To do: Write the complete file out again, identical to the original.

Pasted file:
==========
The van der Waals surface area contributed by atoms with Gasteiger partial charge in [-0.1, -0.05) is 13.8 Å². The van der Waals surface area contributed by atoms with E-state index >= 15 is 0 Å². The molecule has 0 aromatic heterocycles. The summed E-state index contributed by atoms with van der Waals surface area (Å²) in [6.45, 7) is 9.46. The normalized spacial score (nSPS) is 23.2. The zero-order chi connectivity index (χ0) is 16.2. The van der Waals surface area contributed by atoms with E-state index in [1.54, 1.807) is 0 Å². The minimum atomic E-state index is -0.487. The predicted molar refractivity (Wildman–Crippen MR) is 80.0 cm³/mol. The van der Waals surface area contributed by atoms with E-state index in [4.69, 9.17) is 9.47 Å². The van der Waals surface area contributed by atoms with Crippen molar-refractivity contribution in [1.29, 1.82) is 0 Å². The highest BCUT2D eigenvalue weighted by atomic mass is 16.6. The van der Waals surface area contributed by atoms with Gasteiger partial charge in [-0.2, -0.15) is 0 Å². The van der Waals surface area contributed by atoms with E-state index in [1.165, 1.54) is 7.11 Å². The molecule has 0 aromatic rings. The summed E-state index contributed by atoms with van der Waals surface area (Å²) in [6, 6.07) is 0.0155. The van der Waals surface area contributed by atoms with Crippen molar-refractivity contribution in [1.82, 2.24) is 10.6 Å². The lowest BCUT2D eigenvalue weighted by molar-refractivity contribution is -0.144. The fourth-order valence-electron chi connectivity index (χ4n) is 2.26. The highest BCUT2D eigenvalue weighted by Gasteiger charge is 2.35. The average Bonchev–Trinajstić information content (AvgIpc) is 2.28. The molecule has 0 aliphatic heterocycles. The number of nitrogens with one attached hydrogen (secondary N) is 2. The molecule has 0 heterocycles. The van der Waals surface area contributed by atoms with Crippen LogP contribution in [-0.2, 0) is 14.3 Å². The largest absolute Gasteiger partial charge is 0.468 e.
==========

The van der Waals surface area contributed by atoms with Gasteiger partial charge in [-0.1, -0.05) is 13.8 Å². The van der Waals surface area contributed by atoms with E-state index >= 15 is 0 Å². The molecule has 0 aromatic heterocycles. The summed E-state index contributed by atoms with van der Waals surface area (Å²) in [6.45, 7) is 9.46. The normalized spacial score (nSPS) is 23.2. The zero-order chi connectivity index (χ0) is 16.2. The van der Waals surface area contributed by atoms with E-state index in [1.54, 1.807) is 0 Å². The minimum atomic E-state index is -0.487. The predicted molar refractivity (Wildman–Crippen MR) is 80.0 cm³/mol. The van der Waals surface area contributed by atoms with E-state index in [4.69, 9.17) is 9.47 Å². The van der Waals surface area contributed by atoms with Crippen molar-refractivity contribution in [1.29, 1.82) is 0 Å². The highest BCUT2D eigenvalue weighted by atomic mass is 16.6. The van der Waals surface area contributed by atoms with Gasteiger partial charge in [-0.2, -0.15) is 0 Å². The van der Waals surface area contributed by atoms with E-state index in [1.165, 1.54) is 7.11 Å². The molecule has 0 aromatic rings. The summed E-state index contributed by atoms with van der Waals surface area (Å²) in [6, 6.07) is 0.0155. The van der Waals surface area contributed by atoms with Crippen molar-refractivity contribution in [1.82, 2.24) is 10.6 Å². The lowest BCUT2D eigenvalue weighted by molar-refractivity contribution is -0.144. The fourth-order valence-electron chi connectivity index (χ4n) is 2.26. The highest BCUT2D eigenvalue weighted by Gasteiger charge is 2.35. The average Bonchev–Trinajstić information content (AvgIpc) is 2.28. The molecule has 0 aliphatic heterocycles. The number of nitrogens with one attached hydrogen (secondary N) is 2. The molecule has 0 heterocycles. The van der Waals surface area contributed by atoms with Crippen LogP contribution in [-0.2, 0) is 14.3 Å². The largest absolute Gasteiger partial charge is 0.468 e.